The good news is that Mystery Boy is healthy and active. I went for my OB appointment this week and had an ultrasound. He weighs 1 1/2 pounds and looks really healthy. I was totally bummed, though, because we requested a DVD recording of the ultrasound but when we got home it was blank. He was doing really cute stuff like hiccuping and sticking his tongue in and out. And confirming that he is still definitely a boy.

Have you ever seen the movie Two Weeks Notice with Sandra Bullock and Hugh Grant? When Dan and I were driving back from our doctors appointments on Monday, we hit Highway 30, just 20 miles or so from Cokeville, and I found myself wishing for an RV to drive by. Remember that scene in the movie when Lucy and George leave the tennis club and Lucy is suddenly attacked by the two chili dogs she ate? That was totally me. Sitting in the car, fidgeting, taking deep breaths, rolling down the window to ease the hot flashes, fanning my face, leaning sideways in the seat, moaning... If only an RV would appear and I could go duke it out with John. But alas, there is nowhere to stop between Randolph and Cokeville. I was so desperate by the time we hit town that I seriously considered stopping at the Flying J instead of driving the 6 or 8 blocks to our house.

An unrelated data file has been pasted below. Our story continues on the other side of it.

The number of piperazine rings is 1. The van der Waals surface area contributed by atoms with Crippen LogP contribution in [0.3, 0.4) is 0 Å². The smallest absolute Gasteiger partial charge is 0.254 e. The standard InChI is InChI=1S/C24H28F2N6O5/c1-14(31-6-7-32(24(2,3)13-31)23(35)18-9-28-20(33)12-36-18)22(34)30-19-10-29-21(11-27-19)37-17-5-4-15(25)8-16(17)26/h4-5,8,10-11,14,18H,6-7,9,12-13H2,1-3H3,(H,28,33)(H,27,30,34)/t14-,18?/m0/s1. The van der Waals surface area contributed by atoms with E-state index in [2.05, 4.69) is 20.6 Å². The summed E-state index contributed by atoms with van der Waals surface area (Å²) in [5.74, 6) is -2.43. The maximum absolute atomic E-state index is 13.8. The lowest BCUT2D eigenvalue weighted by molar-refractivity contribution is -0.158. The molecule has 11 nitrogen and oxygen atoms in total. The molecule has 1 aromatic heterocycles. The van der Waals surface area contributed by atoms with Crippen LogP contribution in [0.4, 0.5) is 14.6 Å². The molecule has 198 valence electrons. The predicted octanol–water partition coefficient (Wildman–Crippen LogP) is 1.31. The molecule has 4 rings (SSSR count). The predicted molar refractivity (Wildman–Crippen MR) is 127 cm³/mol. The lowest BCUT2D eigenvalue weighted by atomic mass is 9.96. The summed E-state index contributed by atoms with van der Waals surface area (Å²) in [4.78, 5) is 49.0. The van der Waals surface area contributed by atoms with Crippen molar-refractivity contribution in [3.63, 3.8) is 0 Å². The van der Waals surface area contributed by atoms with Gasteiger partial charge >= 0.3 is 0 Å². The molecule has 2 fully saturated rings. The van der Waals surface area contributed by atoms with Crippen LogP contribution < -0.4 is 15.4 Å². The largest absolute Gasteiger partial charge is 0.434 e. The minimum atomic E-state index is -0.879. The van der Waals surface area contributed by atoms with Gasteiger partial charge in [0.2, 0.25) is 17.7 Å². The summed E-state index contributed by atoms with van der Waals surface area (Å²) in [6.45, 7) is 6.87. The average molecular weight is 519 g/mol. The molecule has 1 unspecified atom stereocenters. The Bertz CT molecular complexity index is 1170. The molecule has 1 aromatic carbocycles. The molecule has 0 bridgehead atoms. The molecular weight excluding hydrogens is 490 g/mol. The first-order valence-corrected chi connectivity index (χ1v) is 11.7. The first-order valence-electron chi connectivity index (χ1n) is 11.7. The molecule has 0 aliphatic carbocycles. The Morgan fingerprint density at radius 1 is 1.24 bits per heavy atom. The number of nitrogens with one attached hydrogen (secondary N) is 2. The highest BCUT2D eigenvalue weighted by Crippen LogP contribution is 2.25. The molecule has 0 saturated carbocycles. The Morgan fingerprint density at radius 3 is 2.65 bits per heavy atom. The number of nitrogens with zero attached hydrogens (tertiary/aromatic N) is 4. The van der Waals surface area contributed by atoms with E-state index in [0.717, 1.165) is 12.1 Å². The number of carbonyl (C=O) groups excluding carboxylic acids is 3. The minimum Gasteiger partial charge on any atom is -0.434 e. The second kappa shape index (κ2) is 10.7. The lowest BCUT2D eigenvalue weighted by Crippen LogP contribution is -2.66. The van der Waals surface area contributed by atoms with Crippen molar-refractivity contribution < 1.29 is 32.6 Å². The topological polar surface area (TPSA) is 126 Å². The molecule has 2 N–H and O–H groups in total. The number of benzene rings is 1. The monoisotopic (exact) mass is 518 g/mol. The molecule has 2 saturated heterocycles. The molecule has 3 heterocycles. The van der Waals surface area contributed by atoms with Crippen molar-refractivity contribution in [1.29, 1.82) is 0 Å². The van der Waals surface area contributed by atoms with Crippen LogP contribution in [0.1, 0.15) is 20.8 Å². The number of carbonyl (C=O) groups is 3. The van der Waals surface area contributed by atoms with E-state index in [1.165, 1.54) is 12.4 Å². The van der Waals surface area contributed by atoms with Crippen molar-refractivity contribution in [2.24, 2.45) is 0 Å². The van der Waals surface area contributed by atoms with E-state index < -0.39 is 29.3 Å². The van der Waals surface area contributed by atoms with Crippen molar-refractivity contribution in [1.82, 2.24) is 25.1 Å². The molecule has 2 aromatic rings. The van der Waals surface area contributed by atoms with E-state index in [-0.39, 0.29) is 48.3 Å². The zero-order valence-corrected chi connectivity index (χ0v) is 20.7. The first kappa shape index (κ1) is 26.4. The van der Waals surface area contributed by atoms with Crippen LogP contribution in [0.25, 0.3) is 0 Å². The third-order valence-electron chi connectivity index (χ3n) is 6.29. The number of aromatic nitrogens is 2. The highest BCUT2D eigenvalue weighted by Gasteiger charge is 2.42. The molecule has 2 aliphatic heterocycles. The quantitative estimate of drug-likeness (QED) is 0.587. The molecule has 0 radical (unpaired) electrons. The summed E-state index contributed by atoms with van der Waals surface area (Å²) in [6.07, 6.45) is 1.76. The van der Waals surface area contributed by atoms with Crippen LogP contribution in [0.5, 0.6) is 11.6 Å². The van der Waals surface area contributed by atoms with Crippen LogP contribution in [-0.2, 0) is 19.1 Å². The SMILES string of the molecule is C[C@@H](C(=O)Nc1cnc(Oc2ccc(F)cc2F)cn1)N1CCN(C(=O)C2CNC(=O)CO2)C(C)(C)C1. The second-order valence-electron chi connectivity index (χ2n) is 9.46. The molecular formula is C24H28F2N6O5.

See, a little potty humor always cheers me up.

24 weeks and counting

Thursday, September 18, 2008

The Man just cannot stay away from power equipment

The only thing worse than a patient in a lot of pain is a patient who's suffering from excessive boredom. They begin to think irrationally about their injury. They're so tired of just laying around that they're willing to take chances just so they can squash the boredom.

Only 10 days after trying to cut off his leg, Dan was back in the wood pile, splitting logs. He'd been eyeing Brian & Becca's new machinery for a couple of days and finally succumbed to its wicked allure. The first day he'd gone to look at the log splitter, almost simultaneously Brian and I hollered at him. "Step away from the power equipment!" Dan pshawed and argued that the log splitter was infinitely safer than a running chainsaw.


On Sunday evening Dan decided he'd had enough of being couped up and he went to give the log splitter a test drive.

Brian's dad Keith heard the machine running and came out to see what the crazy kid was doing. It's actually a pretty impressive machine. You just lay the log on the cutting area, pull the lever, and a giant blade slowly slices into the wood.

In terms of mobility, Dan can walk around pretty easily with his crutches and knee immobilizer and now he's walking mostly just with a cane. If he's standing still he has enough strength to lift a small log (nothing too heavy) and put it on the splitter, but he can't carry anything and walk at the same time. He still has to concentrate all of his strength and coordination when he's walking.